Wednesday, May 13, 2009
For sheer flamboyance and in-your-face attention grabbing, few flowers can beat Anthuriums (Anthurium andreanum). I think I'm a little prone to drama myself because I love growing these very sophisticated-looking beauties.
Of course, it really helps that they are some of the easiest plants to grow in the tropics. Just give them bright shade (which makes them the perfect indoor plant) and a medium that doesn't choke them to death and they really take off. Here in Mumbai, I grow them potted up in a mix of river sand and broken chunks of brick but I've heard of them being grown tied to trees too... they're epiphytes, after all.
I first saw anthuriums being grown in my childhood home. My grandmother loved plants and the more exotic they were, she would try her best to get hold of at least one to work her magic on. Anthuriums were not really easily available those days but somehow she managed to build up a decent collection which was the pride of the garden and the subject of much oooh-ing and aaah-ing from visitors.
The anthuriums available nowadays seem to be unlimited in colour and size. I've seen them in all colours from brilliant red to bubble-gum pinks (see the photo above), pure whites, vivacious oranges, and even brown, green and yellow. The absolute favourite though, seems to be the bright red anthuriums.
Their brilliant colours make them a favourite among florists. That, and their longevity . The flowers I cut from my garden to brighten up my rooms, easily keep looking their best for at least 2-3 weeks in just plain water and no added floral preservatives. And that's saying a lot!
The very colourful, textured spathes (that's what they are called) are actually modified bracts. If you want to see the actual flowers, you've got to search for them on the spadix (that's the fleshy white part of the 'flower'). See those little bumps on the spadix in the photo above? Those are the flowers.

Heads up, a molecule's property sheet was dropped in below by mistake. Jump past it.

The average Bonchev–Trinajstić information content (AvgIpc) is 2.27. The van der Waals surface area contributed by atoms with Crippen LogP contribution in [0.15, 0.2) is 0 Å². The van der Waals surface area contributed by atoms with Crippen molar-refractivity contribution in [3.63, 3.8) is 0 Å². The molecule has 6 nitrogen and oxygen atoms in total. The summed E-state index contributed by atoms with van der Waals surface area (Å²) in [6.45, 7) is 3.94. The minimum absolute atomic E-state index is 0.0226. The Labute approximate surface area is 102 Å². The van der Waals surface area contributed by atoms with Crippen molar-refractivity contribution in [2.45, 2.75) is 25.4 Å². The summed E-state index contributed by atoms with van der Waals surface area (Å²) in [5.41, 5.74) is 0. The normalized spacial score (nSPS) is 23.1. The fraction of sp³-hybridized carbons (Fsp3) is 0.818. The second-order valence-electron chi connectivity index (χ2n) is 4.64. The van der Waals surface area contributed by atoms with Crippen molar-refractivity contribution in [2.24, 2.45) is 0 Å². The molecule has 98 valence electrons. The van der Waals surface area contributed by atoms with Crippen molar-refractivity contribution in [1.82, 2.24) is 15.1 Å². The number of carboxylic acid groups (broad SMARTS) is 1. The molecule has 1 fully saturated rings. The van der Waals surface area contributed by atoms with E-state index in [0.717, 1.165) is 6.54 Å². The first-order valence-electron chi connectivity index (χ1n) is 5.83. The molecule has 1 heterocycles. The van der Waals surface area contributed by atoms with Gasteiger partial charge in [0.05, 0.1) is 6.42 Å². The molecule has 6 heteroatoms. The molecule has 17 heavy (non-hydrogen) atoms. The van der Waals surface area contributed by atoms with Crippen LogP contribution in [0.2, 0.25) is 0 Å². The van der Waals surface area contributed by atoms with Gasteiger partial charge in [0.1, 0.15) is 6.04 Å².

Hmmm.... you may want to get the magnifying glass out if you want to spot them.
(By the way, ignore those whitish faint splotches you may see on the flowers and leaves, will you? That's from a liberal dose of neem oil applied rather enthusiastically by the guy who helps me with this.)
The spadix can be quite colourful too, changing from yellow to white as the flower matures and then to green as it ages even more.
Somehow I find the white anthuriums very tranquil , unlike its red counterparts which seem to literally vibrate with drama.
If a flower is called the 'sweetheart flower' it has to live up to its name, don't you think?
Sometimes, just sometimes, you find a plant that likes to add a few twists of its own. A couple of my plants sometimes are a little confused whether they want a spathe to become a leaf instead. The result is a large leaf with splotches of colour in them and a spadix which sticks to the crown of the plant.
I have no idea whether this a mutant version but it is definitely interesting. It doesnt seem to be caused by any disease because the plants kept close to it show no such inclination. Sometimes the splotches of colour literally fill the leaf-spathe and it looks like my plant has a spathe which is about a foot long!
Just about the only minus point I can think of in the anthurium is its lack of fragrance (which those prone to allergies may applaud) . But I'm sure the numerous anthurium breeders are working on that. Till they come up with a solution, I'll just enjoy the visual drama.